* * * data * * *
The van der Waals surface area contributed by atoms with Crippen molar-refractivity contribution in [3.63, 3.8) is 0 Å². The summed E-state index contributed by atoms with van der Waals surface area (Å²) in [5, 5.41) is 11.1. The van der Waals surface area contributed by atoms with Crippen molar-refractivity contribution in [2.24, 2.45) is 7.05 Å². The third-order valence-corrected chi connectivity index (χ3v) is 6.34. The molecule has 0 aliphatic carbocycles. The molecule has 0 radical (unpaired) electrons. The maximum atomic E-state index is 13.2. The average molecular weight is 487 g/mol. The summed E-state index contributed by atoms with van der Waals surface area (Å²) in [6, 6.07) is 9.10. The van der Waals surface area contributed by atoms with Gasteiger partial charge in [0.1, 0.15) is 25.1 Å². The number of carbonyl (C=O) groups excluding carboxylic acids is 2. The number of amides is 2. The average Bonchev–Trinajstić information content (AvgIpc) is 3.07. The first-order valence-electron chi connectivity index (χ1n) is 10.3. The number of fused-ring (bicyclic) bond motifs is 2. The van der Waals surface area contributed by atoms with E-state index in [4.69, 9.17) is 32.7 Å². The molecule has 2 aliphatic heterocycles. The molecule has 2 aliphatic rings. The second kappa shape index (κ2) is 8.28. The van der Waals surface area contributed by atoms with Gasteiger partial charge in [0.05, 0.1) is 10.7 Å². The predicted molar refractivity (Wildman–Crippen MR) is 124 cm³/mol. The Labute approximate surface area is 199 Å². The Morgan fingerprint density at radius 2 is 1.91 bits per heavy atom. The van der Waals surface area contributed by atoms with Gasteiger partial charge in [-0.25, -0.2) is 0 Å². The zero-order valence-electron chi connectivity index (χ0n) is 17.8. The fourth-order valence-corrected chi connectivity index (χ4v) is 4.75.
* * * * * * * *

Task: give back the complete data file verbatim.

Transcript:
The van der Waals surface area contributed by atoms with Crippen molar-refractivity contribution in [3.63, 3.8) is 0 Å². The summed E-state index contributed by atoms with van der Waals surface area (Å²) in [5, 5.41) is 11.1. The van der Waals surface area contributed by atoms with Crippen molar-refractivity contribution in [2.24, 2.45) is 7.05 Å². The third-order valence-corrected chi connectivity index (χ3v) is 6.34. The molecule has 0 aliphatic carbocycles. The molecule has 0 radical (unpaired) electrons. The maximum atomic E-state index is 13.2. The average molecular weight is 487 g/mol. The summed E-state index contributed by atoms with van der Waals surface area (Å²) in [6, 6.07) is 9.10. The van der Waals surface area contributed by atoms with Gasteiger partial charge in [0.1, 0.15) is 25.1 Å². The number of carbonyl (C=O) groups excluding carboxylic acids is 2. The number of amides is 2. The average Bonchev–Trinajstić information content (AvgIpc) is 3.07. The first-order valence-electron chi connectivity index (χ1n) is 10.3. The number of fused-ring (bicyclic) bond motifs is 2. The van der Waals surface area contributed by atoms with E-state index in [4.69, 9.17) is 32.7 Å². The molecule has 2 aliphatic heterocycles. The molecule has 2 aliphatic rings. The second kappa shape index (κ2) is 8.28. The van der Waals surface area contributed by atoms with Gasteiger partial charge in [0.05, 0.1) is 10.7 Å². The predicted molar refractivity (Wildman–Crippen MR) is 124 cm³/mol. The Labute approximate surface area is 199 Å². The Morgan fingerprint density at radius 2 is 1.91 bits per heavy atom. The van der Waals surface area contributed by atoms with Gasteiger partial charge in [-0.25, -0.2) is 0 Å². The zero-order valence-electron chi connectivity index (χ0n) is 17.8. The fourth-order valence-corrected chi connectivity index (χ4v) is 4.75.